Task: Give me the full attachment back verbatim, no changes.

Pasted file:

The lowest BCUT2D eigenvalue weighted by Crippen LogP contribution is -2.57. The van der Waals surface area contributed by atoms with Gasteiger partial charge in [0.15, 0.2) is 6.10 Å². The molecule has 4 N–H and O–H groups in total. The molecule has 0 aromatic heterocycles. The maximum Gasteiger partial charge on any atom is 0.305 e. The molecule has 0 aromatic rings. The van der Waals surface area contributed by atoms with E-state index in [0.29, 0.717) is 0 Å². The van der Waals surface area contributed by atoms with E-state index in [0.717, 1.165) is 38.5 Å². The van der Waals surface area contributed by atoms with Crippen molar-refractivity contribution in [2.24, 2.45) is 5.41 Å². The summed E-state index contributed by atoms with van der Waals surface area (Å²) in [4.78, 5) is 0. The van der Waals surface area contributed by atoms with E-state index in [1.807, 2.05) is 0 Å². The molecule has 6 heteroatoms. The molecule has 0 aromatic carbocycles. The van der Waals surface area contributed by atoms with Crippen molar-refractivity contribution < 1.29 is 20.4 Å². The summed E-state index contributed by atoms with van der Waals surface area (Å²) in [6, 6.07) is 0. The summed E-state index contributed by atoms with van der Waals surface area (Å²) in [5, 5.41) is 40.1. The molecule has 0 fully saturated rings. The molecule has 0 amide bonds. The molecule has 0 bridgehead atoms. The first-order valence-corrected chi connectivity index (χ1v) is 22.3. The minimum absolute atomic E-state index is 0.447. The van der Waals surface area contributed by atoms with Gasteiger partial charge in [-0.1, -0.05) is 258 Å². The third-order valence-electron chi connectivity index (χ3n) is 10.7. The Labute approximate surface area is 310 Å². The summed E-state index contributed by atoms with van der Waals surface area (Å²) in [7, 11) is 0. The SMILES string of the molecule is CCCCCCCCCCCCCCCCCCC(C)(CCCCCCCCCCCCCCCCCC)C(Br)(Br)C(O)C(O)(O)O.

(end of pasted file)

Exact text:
The lowest BCUT2D eigenvalue weighted by Crippen LogP contribution is -2.57. The van der Waals surface area contributed by atoms with Gasteiger partial charge in [0.15, 0.2) is 6.10 Å². The molecule has 4 N–H and O–H groups in total. The molecule has 0 aromatic heterocycles. The maximum Gasteiger partial charge on any atom is 0.305 e. The molecule has 0 aromatic rings. The van der Waals surface area contributed by atoms with E-state index in [0.29, 0.717) is 0 Å². The van der Waals surface area contributed by atoms with E-state index in [0.717, 1.165) is 38.5 Å². The van der Waals surface area contributed by atoms with Crippen molar-refractivity contribution in [2.24, 2.45) is 5.41 Å². The summed E-state index contributed by atoms with van der Waals surface area (Å²) in [4.78, 5) is 0. The van der Waals surface area contributed by atoms with E-state index in [1.807, 2.05) is 0 Å². The molecule has 6 heteroatoms. The molecule has 0 aromatic carbocycles. The van der Waals surface area contributed by atoms with Crippen molar-refractivity contribution < 1.29 is 20.4 Å². The summed E-state index contributed by atoms with van der Waals surface area (Å²) in [6, 6.07) is 0. The summed E-state index contributed by atoms with van der Waals surface area (Å²) in [5, 5.41) is 40.1. The molecule has 0 fully saturated rings. The molecule has 0 amide bonds. The molecule has 0 bridgehead atoms. The first-order valence-corrected chi connectivity index (χ1v) is 22.3. The minimum absolute atomic E-state index is 0.447. The van der Waals surface area contributed by atoms with Gasteiger partial charge in [-0.1, -0.05) is 258 Å². The third-order valence-electron chi connectivity index (χ3n) is 10.7. The Labute approximate surface area is 310 Å². The summed E-state index contributed by atoms with van der Waals surface area (Å²) in [7, 11) is 0. The SMILES string of the molecule is CCCCCCCCCCCCCCCCCCC(C)(CCCCCCCCCCCCCCCCCC)C(Br)(Br)C(O)C(O)(O)O.